Those damn Southerners!
A local venue owner says that last night a manager at the San Francisco Travelodge on Market Street refused to accept the credit cards of three members of the Meters Experience -- because they were black.
Jason Perkins, who operates the New Parish in Oakland and S.F.'s Brick and Mortar Music Hall, says the manager of the hotel at 1707 Market insisted that original Meters guitarist Leo Nocentelli leave a cash deposit, saying "he doesn't take black people's credit cards anymore."
Club owner Jason Perkins talked to BoingBoing about what happened:
The manager refused to accept 3 of 4 members credit cards for incidentals (4th member is Rich Vogel/white dude). Leo called me and (my family and I) drove to the hotel at 7:30 pm. I asked what the hell and manager pointed at 3 members and said he wouldn't accept credit cards and "those people" need to pay cash deposit. When I asked what did he mean by "those people" - he pointed at Leo and said "black people."It's inexplicable why Mr. Perkins would book someone of Mr. Nocentelli's renown in a bedbug-infested crackhouse motel (Mr. Nocentelli received a 2001 Lifetime Achievement Grammy award, and the "Valencia Travelodge" is a notorious Market Street hellhole), but to Mr. Perkins' credit he's hollering at the top of his lungs about that Travelodge's policies. I can't imagine this won't be a big story in the Bay Area by tomorrow.
Somewhat amused by some of the comments on the BoingBoing story:
I've always drawn a mental line between the west coast cities in southern California and the rest of the southern US, a line that indicated that southern US racism was probably not present, instead just general racism"Anonymity 86":
I knew there was racism in America nowadays. But, I assumed it was a few crazy people mostly in the South, and that most of what was left of racism was the unconscious bias variety.Hard to fight racism when you "assume it was a few crazy people mostly in the South" and not a problem we all share.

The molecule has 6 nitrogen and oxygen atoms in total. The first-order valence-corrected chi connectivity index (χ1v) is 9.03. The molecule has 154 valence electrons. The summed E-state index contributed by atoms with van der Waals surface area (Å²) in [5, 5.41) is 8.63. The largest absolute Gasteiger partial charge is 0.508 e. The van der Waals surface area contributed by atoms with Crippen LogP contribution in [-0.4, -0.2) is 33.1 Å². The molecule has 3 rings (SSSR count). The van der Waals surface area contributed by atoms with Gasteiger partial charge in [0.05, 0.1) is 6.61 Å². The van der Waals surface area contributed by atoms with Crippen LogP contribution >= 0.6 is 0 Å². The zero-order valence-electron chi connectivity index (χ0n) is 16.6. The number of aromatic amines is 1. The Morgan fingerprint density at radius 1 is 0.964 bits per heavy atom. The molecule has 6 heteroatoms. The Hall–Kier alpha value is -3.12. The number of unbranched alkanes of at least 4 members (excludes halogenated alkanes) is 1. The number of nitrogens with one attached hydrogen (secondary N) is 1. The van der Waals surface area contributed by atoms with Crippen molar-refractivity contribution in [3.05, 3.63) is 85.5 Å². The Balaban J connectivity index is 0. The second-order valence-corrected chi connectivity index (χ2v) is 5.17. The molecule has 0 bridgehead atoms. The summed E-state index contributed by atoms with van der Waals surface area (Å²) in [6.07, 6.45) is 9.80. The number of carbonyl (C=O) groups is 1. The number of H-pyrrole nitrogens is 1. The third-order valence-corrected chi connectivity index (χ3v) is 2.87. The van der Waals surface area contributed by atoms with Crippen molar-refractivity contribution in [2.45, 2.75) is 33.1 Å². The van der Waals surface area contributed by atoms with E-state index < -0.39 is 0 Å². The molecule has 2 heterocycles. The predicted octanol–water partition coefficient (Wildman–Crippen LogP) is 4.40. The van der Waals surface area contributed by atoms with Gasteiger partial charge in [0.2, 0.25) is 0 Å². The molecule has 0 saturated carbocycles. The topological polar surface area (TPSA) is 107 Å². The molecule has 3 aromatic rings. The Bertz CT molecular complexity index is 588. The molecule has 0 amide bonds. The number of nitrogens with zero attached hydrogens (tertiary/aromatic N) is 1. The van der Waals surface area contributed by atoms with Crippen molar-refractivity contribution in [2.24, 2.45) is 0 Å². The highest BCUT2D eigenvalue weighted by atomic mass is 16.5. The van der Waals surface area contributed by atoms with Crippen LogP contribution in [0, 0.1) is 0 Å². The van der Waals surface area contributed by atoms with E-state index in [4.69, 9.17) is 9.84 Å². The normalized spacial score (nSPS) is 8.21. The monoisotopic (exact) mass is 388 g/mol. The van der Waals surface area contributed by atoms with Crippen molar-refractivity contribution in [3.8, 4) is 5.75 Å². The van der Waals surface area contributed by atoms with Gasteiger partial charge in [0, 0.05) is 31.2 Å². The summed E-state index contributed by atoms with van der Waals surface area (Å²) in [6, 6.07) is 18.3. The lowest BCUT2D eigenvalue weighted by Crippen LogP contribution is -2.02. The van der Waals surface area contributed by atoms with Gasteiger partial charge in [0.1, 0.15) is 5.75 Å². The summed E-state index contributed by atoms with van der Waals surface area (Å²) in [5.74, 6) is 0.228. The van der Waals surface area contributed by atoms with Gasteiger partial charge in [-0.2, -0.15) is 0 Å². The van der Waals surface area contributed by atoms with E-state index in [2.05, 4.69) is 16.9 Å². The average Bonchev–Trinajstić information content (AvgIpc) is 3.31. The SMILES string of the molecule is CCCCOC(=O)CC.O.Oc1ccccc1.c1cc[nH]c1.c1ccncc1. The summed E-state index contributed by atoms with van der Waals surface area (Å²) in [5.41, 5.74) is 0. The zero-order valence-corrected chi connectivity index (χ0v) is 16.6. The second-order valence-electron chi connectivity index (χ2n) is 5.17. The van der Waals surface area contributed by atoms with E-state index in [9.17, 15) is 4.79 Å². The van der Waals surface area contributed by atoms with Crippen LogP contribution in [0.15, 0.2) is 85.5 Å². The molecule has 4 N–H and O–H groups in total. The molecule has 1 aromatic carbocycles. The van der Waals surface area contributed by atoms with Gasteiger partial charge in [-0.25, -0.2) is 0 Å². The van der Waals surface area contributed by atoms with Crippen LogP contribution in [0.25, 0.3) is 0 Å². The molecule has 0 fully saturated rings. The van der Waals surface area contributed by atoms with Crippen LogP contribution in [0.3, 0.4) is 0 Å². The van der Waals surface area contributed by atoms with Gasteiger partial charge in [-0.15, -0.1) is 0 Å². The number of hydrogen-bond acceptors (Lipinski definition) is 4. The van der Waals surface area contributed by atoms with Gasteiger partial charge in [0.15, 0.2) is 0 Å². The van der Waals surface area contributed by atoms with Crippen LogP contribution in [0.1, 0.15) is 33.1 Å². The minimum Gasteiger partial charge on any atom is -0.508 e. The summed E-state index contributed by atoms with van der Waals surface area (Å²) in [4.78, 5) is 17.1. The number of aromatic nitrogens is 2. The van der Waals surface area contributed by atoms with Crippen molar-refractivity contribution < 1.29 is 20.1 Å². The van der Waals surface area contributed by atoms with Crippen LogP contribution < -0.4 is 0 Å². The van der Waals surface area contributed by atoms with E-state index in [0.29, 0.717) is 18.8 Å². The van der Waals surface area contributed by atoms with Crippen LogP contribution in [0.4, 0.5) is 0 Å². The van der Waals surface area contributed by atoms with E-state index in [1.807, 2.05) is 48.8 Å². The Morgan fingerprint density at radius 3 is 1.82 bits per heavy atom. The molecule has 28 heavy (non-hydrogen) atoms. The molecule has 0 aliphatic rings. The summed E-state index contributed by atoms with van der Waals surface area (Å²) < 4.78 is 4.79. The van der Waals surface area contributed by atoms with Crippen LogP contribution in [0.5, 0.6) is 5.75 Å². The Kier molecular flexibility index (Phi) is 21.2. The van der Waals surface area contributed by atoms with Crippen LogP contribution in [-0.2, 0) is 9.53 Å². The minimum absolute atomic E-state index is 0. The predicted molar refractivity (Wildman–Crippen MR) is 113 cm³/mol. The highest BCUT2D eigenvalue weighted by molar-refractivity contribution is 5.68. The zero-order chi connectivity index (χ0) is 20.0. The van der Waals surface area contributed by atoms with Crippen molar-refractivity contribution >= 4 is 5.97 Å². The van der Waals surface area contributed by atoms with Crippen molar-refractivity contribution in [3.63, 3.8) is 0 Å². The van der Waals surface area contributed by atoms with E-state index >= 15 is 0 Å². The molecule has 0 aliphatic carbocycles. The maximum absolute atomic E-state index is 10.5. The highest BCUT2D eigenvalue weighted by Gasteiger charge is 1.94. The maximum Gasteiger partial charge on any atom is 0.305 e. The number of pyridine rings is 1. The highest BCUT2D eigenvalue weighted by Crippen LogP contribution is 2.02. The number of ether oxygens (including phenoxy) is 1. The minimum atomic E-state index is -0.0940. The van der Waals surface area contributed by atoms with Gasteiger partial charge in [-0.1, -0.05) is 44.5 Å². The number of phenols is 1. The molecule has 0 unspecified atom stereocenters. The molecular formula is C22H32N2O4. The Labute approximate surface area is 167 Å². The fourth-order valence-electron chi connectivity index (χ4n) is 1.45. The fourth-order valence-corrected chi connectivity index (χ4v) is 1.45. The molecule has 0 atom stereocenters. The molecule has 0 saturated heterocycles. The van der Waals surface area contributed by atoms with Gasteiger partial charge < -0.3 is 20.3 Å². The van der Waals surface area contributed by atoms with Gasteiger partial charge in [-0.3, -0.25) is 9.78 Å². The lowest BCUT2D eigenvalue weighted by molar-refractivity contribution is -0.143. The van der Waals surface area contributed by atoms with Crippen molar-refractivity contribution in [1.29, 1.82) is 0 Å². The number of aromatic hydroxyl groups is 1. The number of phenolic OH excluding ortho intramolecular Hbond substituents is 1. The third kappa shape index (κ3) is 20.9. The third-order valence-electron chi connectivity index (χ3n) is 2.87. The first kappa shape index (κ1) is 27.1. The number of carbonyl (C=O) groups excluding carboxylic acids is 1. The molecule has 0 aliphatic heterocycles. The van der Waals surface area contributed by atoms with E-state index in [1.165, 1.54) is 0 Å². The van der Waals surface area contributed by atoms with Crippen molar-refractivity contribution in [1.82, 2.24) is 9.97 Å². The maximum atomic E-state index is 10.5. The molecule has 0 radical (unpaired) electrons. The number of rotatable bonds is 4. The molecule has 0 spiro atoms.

Anyway, San Francisco has always been very welcoming to the members of the Meters; they've played there often. I'll be interested in hearing Mr. Nocentelli's take on what happened -- and I'll also see if Mr. Perkins has some reason he books his artists in the very motel that inspired the Bedbug Registry in a town with many fine hotels.
EDITING TO ADD:
Mr. Nocentelli has now spoken to the New Orleans Times-Picayune about the experience:
Nocentelli made clear that at no point did he hear the motel clerk make any racial comments. It was Perkins who later told Nocentelli that the clerk said he demanded cash, instead of a credit card, for incidentals because the musicians were black. ...Nocentelli is 66. I bet his fellow band members are a bit younger.
The “fiasco” didn’t bother Nocentelli as much as Perkins and the other musicians. “I’m from New Orleans. I’ve been through all that," Nocentelli said. "I know what prejudice is. I know what it’s like, as a kid, to have to get up out of my seat on the bus and give it to a white person. I couldn’t drink out of certain water fountains. I couldn’t go in certain restaurants.
“So to me, it was no big surprise, not that I wasn’t affected. But the other guys in the band were blown away by it.”
He also told the paper that he normally stays in "3.5 to 5-star hotels," but accepted the Travelodge because Perkins had already booked it and is "such a kind person."